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US Set for Long Stay in Central Asia
The steady build up of US military muscle in Central Asia made Hamid Karzai's recent request for Washintgon to play a "continuous leading role in the region" seem rather superfluous.
The Afghan prime minister made his comments when he visited Washington earlier this week. Although his request for the US to contribute to the peacekeeping force was turned down, he can rest assured of an American military presence in bases inside and outside his country.
However, while Afghanistan and the Central Asian republics may welcome US army contingents on their territory, Moscow is growing concerned that the force, initially welcomed for its counter terrorism potential, will become a permanent fixture in its own back yard.
Inside Afghanistan, the US is offering to support and train a new Afghan army and national police force, while expanding its current capacity at Bagram airbase north of Kabul. Over the border, it is speedily building up military bases that look likely to stay there for the long term.
While there was initial hesitation in the Central Asian republics over inviting in the US for an extended stay, the prevalent mood now has swung in the opposite direction. America should remain in Kabul "for as long as the war against terrorism exists," Karzai has commented. Uzbek president Islam Karimov has likewise talked of its presence in his country as being "open-ended".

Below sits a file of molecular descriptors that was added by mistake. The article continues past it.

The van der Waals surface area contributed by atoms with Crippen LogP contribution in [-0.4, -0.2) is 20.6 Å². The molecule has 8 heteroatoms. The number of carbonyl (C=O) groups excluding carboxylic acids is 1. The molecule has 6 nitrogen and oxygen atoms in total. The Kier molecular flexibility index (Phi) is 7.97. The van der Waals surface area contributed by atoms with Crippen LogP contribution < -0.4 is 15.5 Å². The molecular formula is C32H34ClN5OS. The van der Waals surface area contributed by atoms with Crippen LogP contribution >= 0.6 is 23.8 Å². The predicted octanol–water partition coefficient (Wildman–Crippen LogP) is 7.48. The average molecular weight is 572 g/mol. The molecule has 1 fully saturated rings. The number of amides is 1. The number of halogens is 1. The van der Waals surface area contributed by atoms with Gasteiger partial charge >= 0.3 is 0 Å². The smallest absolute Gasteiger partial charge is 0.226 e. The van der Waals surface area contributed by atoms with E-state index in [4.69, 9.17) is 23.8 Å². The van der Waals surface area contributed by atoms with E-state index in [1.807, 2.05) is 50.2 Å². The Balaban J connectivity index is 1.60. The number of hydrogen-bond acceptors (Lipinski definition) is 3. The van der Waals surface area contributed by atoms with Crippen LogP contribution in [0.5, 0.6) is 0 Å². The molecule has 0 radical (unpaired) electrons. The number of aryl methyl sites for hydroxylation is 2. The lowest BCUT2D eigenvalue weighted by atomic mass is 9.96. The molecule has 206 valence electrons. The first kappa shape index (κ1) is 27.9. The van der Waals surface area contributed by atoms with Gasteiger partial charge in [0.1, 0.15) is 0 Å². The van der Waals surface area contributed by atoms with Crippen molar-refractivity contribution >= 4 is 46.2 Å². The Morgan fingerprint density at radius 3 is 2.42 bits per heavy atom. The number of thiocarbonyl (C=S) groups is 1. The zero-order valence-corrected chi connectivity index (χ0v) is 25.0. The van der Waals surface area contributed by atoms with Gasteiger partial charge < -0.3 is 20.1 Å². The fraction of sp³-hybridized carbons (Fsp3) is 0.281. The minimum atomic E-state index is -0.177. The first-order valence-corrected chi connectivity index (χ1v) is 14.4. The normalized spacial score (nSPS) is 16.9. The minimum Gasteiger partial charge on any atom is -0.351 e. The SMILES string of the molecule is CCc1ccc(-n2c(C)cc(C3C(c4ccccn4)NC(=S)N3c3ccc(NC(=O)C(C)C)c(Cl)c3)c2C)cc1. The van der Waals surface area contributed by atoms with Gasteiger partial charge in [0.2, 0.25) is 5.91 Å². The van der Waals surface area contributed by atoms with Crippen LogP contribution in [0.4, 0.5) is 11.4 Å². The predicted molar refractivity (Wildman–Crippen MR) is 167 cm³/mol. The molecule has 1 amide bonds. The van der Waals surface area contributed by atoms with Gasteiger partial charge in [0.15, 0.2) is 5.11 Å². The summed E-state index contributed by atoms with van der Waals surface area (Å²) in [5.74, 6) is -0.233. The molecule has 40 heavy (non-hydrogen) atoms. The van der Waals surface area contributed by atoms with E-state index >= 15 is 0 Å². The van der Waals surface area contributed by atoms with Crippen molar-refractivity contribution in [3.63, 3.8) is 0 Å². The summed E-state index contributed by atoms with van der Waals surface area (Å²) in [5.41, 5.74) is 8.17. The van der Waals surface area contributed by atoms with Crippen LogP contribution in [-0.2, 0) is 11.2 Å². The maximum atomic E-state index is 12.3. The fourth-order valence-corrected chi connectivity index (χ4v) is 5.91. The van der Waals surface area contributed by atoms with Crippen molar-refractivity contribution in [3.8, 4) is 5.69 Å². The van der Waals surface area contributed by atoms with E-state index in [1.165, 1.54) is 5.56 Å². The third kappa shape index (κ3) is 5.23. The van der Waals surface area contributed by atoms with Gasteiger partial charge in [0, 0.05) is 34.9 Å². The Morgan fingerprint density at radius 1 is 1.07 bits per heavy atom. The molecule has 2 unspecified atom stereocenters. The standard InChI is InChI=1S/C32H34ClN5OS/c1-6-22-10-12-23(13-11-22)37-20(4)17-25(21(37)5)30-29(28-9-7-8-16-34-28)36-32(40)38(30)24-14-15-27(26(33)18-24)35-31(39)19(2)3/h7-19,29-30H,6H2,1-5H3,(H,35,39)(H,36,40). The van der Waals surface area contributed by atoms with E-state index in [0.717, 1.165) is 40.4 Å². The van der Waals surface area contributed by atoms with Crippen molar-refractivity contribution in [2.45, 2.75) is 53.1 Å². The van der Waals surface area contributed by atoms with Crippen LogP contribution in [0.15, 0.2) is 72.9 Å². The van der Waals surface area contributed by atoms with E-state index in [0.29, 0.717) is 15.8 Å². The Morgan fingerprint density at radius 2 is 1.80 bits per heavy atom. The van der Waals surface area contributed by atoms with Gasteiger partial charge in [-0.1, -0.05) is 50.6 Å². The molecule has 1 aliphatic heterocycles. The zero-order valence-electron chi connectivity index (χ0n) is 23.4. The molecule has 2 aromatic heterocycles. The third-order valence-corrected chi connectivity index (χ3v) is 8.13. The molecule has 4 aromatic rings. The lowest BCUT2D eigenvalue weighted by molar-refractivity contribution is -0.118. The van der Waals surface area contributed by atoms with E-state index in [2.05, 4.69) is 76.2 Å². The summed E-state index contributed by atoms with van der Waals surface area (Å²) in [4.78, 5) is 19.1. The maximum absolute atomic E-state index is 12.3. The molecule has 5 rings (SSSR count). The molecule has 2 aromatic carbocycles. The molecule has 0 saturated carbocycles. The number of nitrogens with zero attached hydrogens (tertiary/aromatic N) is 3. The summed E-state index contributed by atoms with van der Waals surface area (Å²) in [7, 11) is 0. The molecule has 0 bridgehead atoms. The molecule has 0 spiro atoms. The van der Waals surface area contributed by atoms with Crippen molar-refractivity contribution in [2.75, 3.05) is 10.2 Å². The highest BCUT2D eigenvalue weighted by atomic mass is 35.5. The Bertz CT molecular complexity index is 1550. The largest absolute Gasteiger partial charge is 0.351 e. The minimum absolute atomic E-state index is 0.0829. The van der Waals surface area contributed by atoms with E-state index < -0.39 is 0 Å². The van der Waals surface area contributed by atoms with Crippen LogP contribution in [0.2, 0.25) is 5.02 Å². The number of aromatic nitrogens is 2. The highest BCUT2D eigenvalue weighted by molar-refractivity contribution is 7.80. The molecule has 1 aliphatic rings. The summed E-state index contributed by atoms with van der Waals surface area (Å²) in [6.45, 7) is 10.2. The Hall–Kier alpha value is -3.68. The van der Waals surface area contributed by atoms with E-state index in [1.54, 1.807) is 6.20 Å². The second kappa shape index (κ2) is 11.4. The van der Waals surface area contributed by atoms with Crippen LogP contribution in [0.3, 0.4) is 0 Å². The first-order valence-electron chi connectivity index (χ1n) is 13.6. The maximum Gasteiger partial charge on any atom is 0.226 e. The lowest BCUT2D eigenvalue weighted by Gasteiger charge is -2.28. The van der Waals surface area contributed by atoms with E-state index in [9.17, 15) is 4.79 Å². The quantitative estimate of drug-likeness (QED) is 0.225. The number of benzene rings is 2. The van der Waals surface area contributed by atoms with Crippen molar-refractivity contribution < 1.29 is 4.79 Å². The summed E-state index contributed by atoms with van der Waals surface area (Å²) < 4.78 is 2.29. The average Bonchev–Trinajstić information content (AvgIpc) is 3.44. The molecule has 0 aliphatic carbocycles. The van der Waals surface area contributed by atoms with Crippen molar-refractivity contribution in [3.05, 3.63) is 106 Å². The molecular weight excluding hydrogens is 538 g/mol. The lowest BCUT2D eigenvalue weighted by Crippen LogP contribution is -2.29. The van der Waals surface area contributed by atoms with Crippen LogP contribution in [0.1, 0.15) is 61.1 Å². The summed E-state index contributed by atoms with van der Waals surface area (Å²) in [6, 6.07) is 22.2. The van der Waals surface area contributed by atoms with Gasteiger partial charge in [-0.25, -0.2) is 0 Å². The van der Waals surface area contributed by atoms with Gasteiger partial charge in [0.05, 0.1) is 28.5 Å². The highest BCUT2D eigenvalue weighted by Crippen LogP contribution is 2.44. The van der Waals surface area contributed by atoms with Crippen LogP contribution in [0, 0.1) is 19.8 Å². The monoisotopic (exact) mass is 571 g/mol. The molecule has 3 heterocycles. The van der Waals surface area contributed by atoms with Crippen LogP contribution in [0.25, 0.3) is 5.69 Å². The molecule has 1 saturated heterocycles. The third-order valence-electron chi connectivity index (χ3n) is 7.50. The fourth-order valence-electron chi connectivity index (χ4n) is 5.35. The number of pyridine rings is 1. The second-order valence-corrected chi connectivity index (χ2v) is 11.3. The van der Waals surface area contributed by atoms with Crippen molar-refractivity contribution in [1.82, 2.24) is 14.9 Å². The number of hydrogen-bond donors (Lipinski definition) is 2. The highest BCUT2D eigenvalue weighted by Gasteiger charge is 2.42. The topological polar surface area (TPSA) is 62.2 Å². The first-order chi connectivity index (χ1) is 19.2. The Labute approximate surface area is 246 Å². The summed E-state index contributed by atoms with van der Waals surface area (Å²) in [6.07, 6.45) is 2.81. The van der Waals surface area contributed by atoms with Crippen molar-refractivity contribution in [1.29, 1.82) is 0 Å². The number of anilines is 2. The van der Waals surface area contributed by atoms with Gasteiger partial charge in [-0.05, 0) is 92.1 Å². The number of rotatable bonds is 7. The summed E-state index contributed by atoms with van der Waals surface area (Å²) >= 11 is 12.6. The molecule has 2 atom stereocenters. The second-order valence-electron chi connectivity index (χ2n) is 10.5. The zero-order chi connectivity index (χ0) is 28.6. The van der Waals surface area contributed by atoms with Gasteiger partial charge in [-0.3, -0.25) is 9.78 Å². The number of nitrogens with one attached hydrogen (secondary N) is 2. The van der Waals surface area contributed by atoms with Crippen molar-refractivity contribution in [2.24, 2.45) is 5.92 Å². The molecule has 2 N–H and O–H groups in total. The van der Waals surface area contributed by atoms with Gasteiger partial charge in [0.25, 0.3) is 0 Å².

Senior figures in the US administration have now made similar comments. During a recent visit to Tashkent, the leader of the Democrats in the US Senate, Tom Daschle, said the American deployment in the region would be "long-term in character".
In the light of President Bush's State of the Union address in which Iran and Iraq were mentioned as potential targets of the US-led war against terrorism, it is likely that American military bases in Central Asia will be used as the launch pads for any regional military strikes.
Besides the airbase at Bagram, the US currently has 1500 troops stationed at Uzbekistan's Khanabad airbase where runways are currently being upgraded. There are plans to increase the number of American soldiers at Bishkek airport. And a deal has also been closed with Tajikistan to use government bases.
Athough Moscow had welcomed the US presence as an anti-terrorist force, it is unlikely to continue to be as supportive if the bases prove to be permanent fixtures.
A Russian daily reporting on a visit to the region earlier this month by foreign minister Igor Ivanov ran the headline, "The Central Asia we have lost".
Iran, predictably, is also adamantly opposed to US intentions in the region and is already buttressing its support for its longstanding allies, the Shia Muslim community in western Afghanistan, in an apparent attempt to destabilise the country.
There are reports that Tehran is sending agents into the region, reportedly to lure locals away from Karzai's ruling coalition. Indeed, there's speculation that the US is teaming up with a 20,000-strong Pashtun tribal army keen to put a stop to Iran's interference in the country.
For the moment, the US can count on the support of Afghanistan and the Central Asian republics, as they have an interest in seeing a well-equipped western force in the region.
The American military presence helps their fight against Islamic groups based in Afghan territory, who have been a persistent thorn in their sides for several years now.
Yasin Bidar is an Afghan journalist based in The Netherlands
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